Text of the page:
I didn’t feel too strongly about any nominees this year in terms of quality; I barely noticed scores in most movies I watched, except Killers of the Flower Moon, which I found a bit obtrusive. Oppenheimer’s an okay choice; Ludwig Göransson did the music on Community and produced some Childish Gambino as a result, so I’m kind of tickled by his win here.

Music (original song)

What Was I Made For? was my choice and winner! Wild how young Billie Eilish is with two Oscar wins.

I watched the I’m Just Ken performance and it was a lot of fun! I wish Jack Black’s Peaches had been nominated so that could have had a performance, too. Shame that Tenacious D’s cover of Baby One More Time can’t be eligible for next year’s awards.

Best Picture

Anyone paying five seconds of attention to the campaign would have known Oppenheimer was going to win here. I didn’t agree with the choice, but it could have been worse. (If you didn’t see my last Oscars post, I ranked Best Picture nominees there.)

Production design

Again, a Poor Things win I’m not offended by. I think Barbie and Killers of the Flower Moon were also very worthy contenders.

Animated short film

Didn’t manage to catch any of the nominees this year. Shame.

Live action short film

I only saw Henry Sugar and The After, but The After wasn’t very good, and I think Wes Anderson should have been in longer-form categories for Asteroid City instead, if he got nominated at all. Still, I can’t believe this is his first Oscar win! Maybe Bradley Cooper should go short form if he’s that thirsty for gold.


Basically everyone who saw The Zone of Interest mentioned its sound, and it makes sense; sound was obviously crucial to its storytelling in a way that is uncommon for the average movie. It definitely would have been my pick for the category.

Looking at the nominees, it’s interesting that multiple people are nominated for multiple movies: Tom Ozanich and Dean Zupancic both got nominated for The Creator and Maestro, and Richard King got nominated for Maestro and Oppenheimer. Hollywood really is a small world.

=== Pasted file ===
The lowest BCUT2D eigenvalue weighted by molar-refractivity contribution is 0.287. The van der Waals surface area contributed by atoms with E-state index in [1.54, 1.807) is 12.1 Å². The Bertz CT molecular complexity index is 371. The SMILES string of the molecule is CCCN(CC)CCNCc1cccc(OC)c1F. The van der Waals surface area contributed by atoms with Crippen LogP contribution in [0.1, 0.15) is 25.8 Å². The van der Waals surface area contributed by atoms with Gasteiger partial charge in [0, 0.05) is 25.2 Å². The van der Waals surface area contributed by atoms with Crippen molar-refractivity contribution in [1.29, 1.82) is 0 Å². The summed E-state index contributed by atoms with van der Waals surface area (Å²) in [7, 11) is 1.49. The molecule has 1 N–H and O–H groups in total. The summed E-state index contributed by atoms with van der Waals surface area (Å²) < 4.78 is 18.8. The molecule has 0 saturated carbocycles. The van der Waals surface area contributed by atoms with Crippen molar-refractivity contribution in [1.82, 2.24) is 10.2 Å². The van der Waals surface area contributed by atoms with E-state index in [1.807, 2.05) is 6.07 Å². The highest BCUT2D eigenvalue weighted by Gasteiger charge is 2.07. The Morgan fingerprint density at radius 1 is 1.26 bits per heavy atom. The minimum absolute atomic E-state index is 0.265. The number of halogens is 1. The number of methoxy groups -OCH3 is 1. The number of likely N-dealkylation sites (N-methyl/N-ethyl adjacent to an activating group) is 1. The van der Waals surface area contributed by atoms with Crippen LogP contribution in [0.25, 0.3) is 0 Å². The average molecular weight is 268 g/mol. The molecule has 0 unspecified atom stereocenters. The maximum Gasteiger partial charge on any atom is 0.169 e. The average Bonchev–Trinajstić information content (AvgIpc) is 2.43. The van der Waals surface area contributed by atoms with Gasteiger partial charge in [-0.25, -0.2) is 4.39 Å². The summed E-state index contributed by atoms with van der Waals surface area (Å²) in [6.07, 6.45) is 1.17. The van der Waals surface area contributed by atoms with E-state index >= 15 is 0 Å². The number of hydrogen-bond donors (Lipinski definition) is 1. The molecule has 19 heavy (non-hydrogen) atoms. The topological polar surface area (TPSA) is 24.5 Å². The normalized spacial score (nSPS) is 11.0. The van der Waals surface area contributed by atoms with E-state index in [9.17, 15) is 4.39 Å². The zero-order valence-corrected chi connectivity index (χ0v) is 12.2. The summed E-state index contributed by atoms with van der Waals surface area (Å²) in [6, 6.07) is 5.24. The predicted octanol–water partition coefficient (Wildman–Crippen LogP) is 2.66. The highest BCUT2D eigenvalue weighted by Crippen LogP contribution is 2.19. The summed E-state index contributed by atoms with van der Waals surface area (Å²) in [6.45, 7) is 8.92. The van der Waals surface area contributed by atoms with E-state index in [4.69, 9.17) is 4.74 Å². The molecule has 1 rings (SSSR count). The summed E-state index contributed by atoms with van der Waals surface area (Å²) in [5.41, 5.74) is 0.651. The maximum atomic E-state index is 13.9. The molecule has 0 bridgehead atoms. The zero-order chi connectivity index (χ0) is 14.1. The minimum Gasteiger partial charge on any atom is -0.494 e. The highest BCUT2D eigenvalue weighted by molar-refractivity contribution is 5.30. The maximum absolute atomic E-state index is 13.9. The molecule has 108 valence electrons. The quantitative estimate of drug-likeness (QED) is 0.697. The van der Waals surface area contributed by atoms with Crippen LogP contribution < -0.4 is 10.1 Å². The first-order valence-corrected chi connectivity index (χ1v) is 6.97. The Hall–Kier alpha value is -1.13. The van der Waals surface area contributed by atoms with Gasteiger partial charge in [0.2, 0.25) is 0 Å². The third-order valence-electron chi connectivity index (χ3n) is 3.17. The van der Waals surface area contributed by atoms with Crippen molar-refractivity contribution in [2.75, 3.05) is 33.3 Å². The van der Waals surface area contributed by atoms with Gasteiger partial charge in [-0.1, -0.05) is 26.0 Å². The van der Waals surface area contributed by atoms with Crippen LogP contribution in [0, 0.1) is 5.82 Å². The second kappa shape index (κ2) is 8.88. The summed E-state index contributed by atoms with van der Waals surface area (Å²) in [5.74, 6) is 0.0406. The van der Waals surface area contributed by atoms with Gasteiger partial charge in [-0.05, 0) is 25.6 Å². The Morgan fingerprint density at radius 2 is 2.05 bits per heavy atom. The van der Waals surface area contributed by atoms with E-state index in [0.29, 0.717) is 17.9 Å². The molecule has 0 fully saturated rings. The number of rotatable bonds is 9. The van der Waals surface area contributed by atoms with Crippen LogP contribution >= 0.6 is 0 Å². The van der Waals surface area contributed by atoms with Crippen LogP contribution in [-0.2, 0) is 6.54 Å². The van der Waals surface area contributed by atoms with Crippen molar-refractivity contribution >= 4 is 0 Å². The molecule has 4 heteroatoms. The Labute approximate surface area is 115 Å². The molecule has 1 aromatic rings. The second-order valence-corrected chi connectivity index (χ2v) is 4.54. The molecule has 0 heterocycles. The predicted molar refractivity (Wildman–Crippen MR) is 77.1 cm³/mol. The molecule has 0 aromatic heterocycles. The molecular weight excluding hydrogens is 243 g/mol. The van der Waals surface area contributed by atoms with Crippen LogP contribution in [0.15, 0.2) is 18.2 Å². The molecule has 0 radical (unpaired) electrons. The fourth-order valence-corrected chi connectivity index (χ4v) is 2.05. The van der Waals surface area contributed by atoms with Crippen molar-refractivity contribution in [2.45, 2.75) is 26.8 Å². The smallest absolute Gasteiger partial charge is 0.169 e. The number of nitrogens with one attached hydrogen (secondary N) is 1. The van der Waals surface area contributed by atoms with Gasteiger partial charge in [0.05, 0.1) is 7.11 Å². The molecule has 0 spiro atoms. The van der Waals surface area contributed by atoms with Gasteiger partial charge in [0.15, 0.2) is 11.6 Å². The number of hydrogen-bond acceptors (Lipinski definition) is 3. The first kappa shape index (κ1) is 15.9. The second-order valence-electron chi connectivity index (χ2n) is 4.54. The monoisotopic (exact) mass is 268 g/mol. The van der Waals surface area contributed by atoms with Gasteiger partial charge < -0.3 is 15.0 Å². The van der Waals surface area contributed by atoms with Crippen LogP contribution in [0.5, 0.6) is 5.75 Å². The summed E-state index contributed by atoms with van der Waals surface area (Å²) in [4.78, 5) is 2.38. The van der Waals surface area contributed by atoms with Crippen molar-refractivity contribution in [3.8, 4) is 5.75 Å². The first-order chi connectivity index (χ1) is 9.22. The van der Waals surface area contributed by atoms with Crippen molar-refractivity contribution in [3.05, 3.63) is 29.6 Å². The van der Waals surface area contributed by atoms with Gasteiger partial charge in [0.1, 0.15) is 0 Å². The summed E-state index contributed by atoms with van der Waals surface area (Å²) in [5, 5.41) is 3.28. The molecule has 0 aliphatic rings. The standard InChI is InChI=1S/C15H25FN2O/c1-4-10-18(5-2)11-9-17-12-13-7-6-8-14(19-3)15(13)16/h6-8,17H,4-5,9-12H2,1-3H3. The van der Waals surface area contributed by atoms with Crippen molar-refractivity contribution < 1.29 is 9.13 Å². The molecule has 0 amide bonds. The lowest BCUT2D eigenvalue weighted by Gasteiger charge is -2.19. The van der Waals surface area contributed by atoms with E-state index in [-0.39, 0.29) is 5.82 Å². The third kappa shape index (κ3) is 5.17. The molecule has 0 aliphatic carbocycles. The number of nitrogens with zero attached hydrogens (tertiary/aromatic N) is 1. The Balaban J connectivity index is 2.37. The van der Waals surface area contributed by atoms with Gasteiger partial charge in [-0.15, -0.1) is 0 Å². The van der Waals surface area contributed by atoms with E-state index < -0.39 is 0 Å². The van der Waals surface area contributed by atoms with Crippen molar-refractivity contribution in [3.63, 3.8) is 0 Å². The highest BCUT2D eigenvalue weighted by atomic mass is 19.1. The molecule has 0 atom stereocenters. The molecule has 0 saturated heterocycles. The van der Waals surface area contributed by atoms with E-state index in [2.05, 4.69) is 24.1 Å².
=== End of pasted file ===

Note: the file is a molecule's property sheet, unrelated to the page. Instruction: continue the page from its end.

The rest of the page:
Visual effects

Decent win for Godzilla Minus One. I haven’t seen it, but it was a small team working on a small budget for a non-Hollywood film, and I’ve heard the VFX was very effective.

This is a category that has a lot of mistreatment built in; a lot of the biggest-budget films will be effects heavy, not hire directors who have effects experience or value things like storyboarding, and exploit their employees to a ridiculous degree. Disney-Marvel’s the worst origin of the problem, so it’s impossible to see a nod for Guardians of the Galaxy 3 and not think of it.

Godzilla Minus One is not immune to these accusations either. This Vulture article has the director speaking directly about mistreatment in Japan and how their in-house studio handled things. (Apologies for the paywall.) With the budget and the probable timeline, it seems likely the workers weren’t paid enough, and the director being one of the winners for the VFX award after prior VFX industry experience meant he probably knew what he could get away with. I don’t want to ignore the probable problems here! That this is a good win in a Hollywood context shows how hard VFX artists have it (and also, how tough capitalism is on its workers both in the US and in Japan), not a sign of positive growth.

I just think people should aim for better. No, Hollywood shouldn’t have budgets in the hundreds of millions and pay a bunch of VFX teams peanuts with dangerous amounts of crunch built in. But a small team doing a lot of a film’s heavy lifting should get a decent chunk of upfront budget and good backend, too. Pay labor what they’re worth, and don’t kill them in the process!